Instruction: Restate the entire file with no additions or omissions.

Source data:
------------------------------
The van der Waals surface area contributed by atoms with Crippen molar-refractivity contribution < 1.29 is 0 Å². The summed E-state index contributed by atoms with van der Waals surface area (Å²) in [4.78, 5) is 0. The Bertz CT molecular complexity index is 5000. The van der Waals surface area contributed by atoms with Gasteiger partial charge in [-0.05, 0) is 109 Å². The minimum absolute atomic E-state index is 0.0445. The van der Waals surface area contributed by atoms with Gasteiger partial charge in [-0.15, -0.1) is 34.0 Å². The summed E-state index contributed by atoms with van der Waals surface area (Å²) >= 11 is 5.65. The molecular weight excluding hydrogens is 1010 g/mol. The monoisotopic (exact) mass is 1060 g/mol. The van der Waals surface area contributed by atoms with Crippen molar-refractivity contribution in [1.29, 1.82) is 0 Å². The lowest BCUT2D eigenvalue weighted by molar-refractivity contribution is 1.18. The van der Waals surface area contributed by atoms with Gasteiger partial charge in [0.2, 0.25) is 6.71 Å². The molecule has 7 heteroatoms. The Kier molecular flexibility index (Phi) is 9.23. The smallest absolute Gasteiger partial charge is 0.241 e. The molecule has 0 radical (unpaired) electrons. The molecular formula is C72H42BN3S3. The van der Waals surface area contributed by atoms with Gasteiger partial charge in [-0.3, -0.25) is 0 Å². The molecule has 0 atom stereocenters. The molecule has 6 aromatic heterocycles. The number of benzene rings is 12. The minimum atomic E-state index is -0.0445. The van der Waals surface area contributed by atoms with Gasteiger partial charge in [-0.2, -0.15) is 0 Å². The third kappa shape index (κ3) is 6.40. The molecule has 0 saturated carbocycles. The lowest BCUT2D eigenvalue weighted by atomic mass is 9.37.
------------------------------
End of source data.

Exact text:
The van der Waals surface area contributed by atoms with Crippen molar-refractivity contribution < 1.29 is 0 Å². The summed E-state index contributed by atoms with van der Waals surface area (Å²) in [4.78, 5) is 0. The Bertz CT molecular complexity index is 5000. The van der Waals surface area contributed by atoms with Gasteiger partial charge in [-0.05, 0) is 109 Å². The minimum absolute atomic E-state index is 0.0445. The van der Waals surface area contributed by atoms with Gasteiger partial charge in [-0.15, -0.1) is 34.0 Å². The summed E-state index contributed by atoms with van der Waals surface area (Å²) >= 11 is 5.65. The molecular weight excluding hydrogens is 1010 g/mol. The monoisotopic (exact) mass is 1060 g/mol. The van der Waals surface area contributed by atoms with Crippen molar-refractivity contribution in [1.29, 1.82) is 0 Å². The lowest BCUT2D eigenvalue weighted by molar-refractivity contribution is 1.18. The van der Waals surface area contributed by atoms with Gasteiger partial charge in [0.2, 0.25) is 6.71 Å². The molecule has 7 heteroatoms. The Kier molecular flexibility index (Phi) is 9.23. The smallest absolute Gasteiger partial charge is 0.241 e. The molecule has 0 radical (unpaired) electrons. The molecular formula is C72H42BN3S3. The van der Waals surface area contributed by atoms with Gasteiger partial charge in [-0.3, -0.25) is 0 Å². The molecule has 0 atom stereocenters. The molecule has 6 aromatic heterocycles. The number of benzene rings is 12. The minimum atomic E-state index is -0.0445. The van der Waals surface area contributed by atoms with Gasteiger partial charge in [-0.2, -0.15) is 0 Å². The third kappa shape index (κ3) is 6.40. The molecule has 0 saturated carbocycles. The lowest BCUT2D eigenvalue weighted by atomic mass is 9.37.